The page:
After you have graduated, you will need to take a national licensing exam in order to qualify as a physical therapist. Once you have passed this exam, you are eligible to join an existing practice or start your own: many therapists prefer to start out in an established practice to take advantage of existing facilities and a strong patient base. While practicing, plan on staying in excellent shape, as you will use your muscles on a daily basis. In addition, keep up with advances in physical therapy through trade journals and conferences, so that you can provide high quality patient care.


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Post 5

I would love to become a physical therapist. I'm going to start training to become a physical therapist in my sophomore year at CHS. I'm going to put my mind and heart into achieving this goal. I love to help people and I love to take care of people who are sick or elderly.

Post 4

The new standard for physical therapy is now a Doctor of Physical Therapy degree(DPT). A handful of schools continue to offer a Master's degree, however, 98 percent are requiring a DPT as the entry level degree to graduate and practice. This requires a higher level of scientific course preparation in order to get in.

Usually, it includes eight hours of biology with lab (for science majors), eight hours of anatomy and physiology with lab (for science majors), eight hours of chemistry with lab (for science majors), eight hours of physics with lab (for science majors), a statistics course and abnormal/developmental psychology. These are the most important courses to score well in. The average GPA heading into a PT program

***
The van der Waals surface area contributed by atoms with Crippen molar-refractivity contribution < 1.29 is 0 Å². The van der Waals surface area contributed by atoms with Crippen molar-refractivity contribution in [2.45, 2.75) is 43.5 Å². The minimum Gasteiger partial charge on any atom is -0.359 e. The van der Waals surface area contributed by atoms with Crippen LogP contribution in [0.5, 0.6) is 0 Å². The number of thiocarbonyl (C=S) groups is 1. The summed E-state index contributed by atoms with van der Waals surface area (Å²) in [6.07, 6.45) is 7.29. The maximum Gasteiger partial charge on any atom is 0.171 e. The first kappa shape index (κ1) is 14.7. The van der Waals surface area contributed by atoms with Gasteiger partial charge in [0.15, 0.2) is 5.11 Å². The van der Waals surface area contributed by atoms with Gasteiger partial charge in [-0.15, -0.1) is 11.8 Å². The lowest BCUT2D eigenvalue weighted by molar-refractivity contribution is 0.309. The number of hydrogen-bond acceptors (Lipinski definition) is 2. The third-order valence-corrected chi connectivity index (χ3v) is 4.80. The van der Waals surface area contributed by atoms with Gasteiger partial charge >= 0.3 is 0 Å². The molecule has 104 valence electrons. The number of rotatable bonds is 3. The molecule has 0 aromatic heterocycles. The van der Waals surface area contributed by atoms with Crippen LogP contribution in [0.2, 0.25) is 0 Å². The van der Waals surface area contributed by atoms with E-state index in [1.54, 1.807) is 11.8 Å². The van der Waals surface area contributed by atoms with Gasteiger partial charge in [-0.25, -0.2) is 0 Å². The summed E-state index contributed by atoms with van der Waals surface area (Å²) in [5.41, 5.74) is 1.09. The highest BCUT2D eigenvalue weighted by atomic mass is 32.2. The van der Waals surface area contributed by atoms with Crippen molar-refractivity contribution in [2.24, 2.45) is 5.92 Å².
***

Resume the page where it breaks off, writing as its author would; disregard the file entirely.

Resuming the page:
is 3.5, while a minimum of 3.0 is required at most.

At one local school, 50 slots were filled from 750 applicants. Competitive to say the least! You also need 50 to 100 hours of documented volunteer time in various PT settings with a recommendation coming from a licensed PT.

Post 3

As far as training goes, will a physical therapists salary necessarily be higher with more education, or is it more dependent on their work experience?

Post 2

My best friend is a pediatric physical therapist, and she had to go through a ton of training to prepare for her career.

Besides the normal training you get in physical therapist schools and programs, she also had to learn about common diseases that can cause deformities in children, child development, and even how to teach parents things they can do at home to complement your work.

It really is quite a difficult job, and one I think that this even gets glossed over in the physical therapist job description blurbs -- physical therapists are a hard-working bunch, and they deserve all the respect we can give them.

Post 1

I had no idea that becoming a physical therapist was such a demanding process.

I guess I just never thought of how much physical therapists do; training, reading trade journals, even going through basic medical studies -- I think that that, if nothing else, would be enough to put me off a physical therapist career!

I wonder if it's the same for a physical therapist assistant? Do they have to go through the same rigorous training?